Emma Cocker is a writer-artist based in Sheffield and Reader in Fine Art at Nottingham Trent University. Operating under the title Not Yet There, her research enquiry focuses on the process of artistic endeavour, alongside models of (art) practice and subjectivity that resist the pressure of a single, stable position by remaining wilfully unresolved. Cocker’s work unfolds restlessly along the threshold between writing/art. Whilst embracing the potential of the essayistic (as a tentative effort or trial), her writing includes experimental, performative and collaborative approaches to producing texts parallel to and as art practice. Cocker's recent writing has been published in Failure, 2010; Stillness in a Mobile World, 2010; Drawing a Hypothesis: Figures of Thought, 2011; Hyperdrawing: Beyond the Lines of Contemporary Art, 2012; Reading/Feeling (Affect), 2013; On Not Knowing: How Artists Think, 2013; and as a solo collection entitled The Yes of the No, 2016. She is currently a key-researcher on the project Choreo-graphic Figures: Deviations from the Line, with the artistic research findings published as an accompanying artists' book/research compendium, 2017.

'Repeat, Repeat'

CHESTER UNIVERSITY School of Art and Design
19-21 April 2007

In the face of a well-theorised notion of difference the emergence of repetition as a key visual and cultural concept, and its suggested persistence of sameness, raises a range of questions. Constructions of time, subjectivity, organisation of power, gender, desire, creativity are all brought into focus through the movement of return and repeat that in turn highlights fundamental questions about subjectivity, embodiment and meaning. The contemporary age’s acceleration of technology has placed us within the logical outcomes of Marx early theorisation of repetitive labour and Benjamin’s reflections on art and mechanical reproduction. Repetition and its implications could therefore be seen as pivotal to an understanding of our contemporary cultural condition. Re-visiting, or re-assessing some of the founding ideas of modern culture could be seen as more than just repeating ourselves but, in the act itself, the reflection of a inescapable state of being. This conference addresses the implication of repetition for contemporary culture and its creative possibilities does repetition, as cultures dominant, seek to keep us in the same place, or does it reveal to us the possibilities of moving forward?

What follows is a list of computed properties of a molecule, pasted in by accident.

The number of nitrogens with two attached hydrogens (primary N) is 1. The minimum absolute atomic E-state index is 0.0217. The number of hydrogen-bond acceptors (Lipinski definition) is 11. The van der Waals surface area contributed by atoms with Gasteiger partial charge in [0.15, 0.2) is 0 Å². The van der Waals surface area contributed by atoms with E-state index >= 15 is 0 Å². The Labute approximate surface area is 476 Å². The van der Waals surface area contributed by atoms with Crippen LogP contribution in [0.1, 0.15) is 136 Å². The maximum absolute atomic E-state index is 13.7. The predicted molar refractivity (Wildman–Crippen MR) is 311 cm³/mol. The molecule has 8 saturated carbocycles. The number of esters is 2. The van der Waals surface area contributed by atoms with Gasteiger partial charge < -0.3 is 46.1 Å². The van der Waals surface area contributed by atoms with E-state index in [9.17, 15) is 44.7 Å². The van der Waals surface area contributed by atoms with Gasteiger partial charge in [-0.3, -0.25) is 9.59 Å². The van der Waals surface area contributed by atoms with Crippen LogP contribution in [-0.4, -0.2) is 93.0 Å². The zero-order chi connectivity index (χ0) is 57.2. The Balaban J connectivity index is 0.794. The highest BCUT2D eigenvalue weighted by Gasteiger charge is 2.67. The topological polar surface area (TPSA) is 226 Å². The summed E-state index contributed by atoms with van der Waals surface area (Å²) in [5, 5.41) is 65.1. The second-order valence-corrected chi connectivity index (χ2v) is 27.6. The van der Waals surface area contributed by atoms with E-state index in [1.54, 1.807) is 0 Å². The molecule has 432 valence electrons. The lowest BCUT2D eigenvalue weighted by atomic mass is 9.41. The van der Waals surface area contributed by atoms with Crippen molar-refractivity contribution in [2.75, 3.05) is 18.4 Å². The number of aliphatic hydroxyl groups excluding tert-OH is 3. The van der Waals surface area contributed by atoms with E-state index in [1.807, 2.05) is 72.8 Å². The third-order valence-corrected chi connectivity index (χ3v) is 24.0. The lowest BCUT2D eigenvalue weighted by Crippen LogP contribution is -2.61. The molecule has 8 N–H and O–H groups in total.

ABSTRACT: Chasing Shadows: Tactics for Getting lost

My paper explores the act of repetition evident in the gesture of following another, a mimetic form of performance that can be understood as an articulation of the desire to be led astray or to ‘lose oneself’ through relinquishing or giving over responsibility for one’s own actions. The act of following another is proposed as a form of escape or immersion whereby the itinerary of another is borrowed as a device for wilful disorientation, as a catalyst for a game of chance or as the impetus for ludic wandering. Referring to the writing of Roger Caillois on the practice of mimicry, the act of following another is explored as a form of both playful inhabitation and of involuntary possession; where the repeated gesture can be interpreted as a form of psychological deliquescence, and yet also as a strategic or ludic practice that performs to specific ‘rules of the game’. Drawing on the critical connections between surrealist and contemporary practices as a point of conceptual departure, the notion of repetition inherent in following another can be positioned as a paradigm of both compulsion and criticality: the embodiment of both existential alienation or psychosis, and a form of performative, playful resistance or role-play.

The full conference paper can be found here.
More information about the overall conference can be found here